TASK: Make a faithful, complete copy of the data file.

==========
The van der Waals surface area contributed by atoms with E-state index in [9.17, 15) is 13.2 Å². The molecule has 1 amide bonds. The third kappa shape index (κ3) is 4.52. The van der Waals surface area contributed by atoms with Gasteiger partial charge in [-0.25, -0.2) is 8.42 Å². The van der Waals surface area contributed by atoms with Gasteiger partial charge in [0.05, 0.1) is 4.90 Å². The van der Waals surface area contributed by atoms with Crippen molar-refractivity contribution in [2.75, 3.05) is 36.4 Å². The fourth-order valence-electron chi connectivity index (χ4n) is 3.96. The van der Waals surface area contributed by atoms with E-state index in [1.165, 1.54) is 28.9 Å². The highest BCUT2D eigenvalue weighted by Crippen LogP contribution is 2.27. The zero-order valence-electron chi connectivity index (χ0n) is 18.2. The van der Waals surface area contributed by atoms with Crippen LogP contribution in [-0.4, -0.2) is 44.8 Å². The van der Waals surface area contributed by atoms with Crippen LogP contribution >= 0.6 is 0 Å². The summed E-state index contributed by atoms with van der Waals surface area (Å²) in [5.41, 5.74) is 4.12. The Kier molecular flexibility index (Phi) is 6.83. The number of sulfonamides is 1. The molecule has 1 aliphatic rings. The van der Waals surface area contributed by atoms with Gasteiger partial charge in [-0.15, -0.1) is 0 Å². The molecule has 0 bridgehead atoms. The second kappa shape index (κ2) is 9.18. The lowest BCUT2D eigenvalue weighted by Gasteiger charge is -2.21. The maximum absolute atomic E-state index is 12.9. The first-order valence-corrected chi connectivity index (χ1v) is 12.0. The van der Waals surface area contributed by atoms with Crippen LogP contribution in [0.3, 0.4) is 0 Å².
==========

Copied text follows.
The van der Waals surface area contributed by atoms with E-state index in [9.17, 15) is 13.2 Å². The molecule has 1 amide bonds. The third kappa shape index (κ3) is 4.52. The van der Waals surface area contributed by atoms with Gasteiger partial charge in [-0.25, -0.2) is 8.42 Å². The van der Waals surface area contributed by atoms with Gasteiger partial charge in [0.05, 0.1) is 4.90 Å². The van der Waals surface area contributed by atoms with Crippen molar-refractivity contribution in [2.75, 3.05) is 36.4 Å². The fourth-order valence-electron chi connectivity index (χ4n) is 3.96. The van der Waals surface area contributed by atoms with E-state index in [1.165, 1.54) is 28.9 Å². The highest BCUT2D eigenvalue weighted by Crippen LogP contribution is 2.27. The zero-order valence-electron chi connectivity index (χ0n) is 18.2. The van der Waals surface area contributed by atoms with Crippen LogP contribution in [-0.4, -0.2) is 44.8 Å². The van der Waals surface area contributed by atoms with Crippen LogP contribution >= 0.6 is 0 Å². The summed E-state index contributed by atoms with van der Waals surface area (Å²) in [5.41, 5.74) is 4.12. The Kier molecular flexibility index (Phi) is 6.83. The number of sulfonamides is 1. The molecule has 1 aliphatic rings. The van der Waals surface area contributed by atoms with Gasteiger partial charge in [-0.15, -0.1) is 0 Å². The molecule has 0 bridgehead atoms. The second kappa shape index (κ2) is 9.18. The lowest BCUT2D eigenvalue weighted by Gasteiger charge is -2.21. The maximum absolute atomic E-state index is 12.9. The first-order valence-corrected chi connectivity index (χ1v) is 12.0. The van der Waals surface area contributed by atoms with Crippen LogP contribution in [0.3, 0.4) is 0 Å².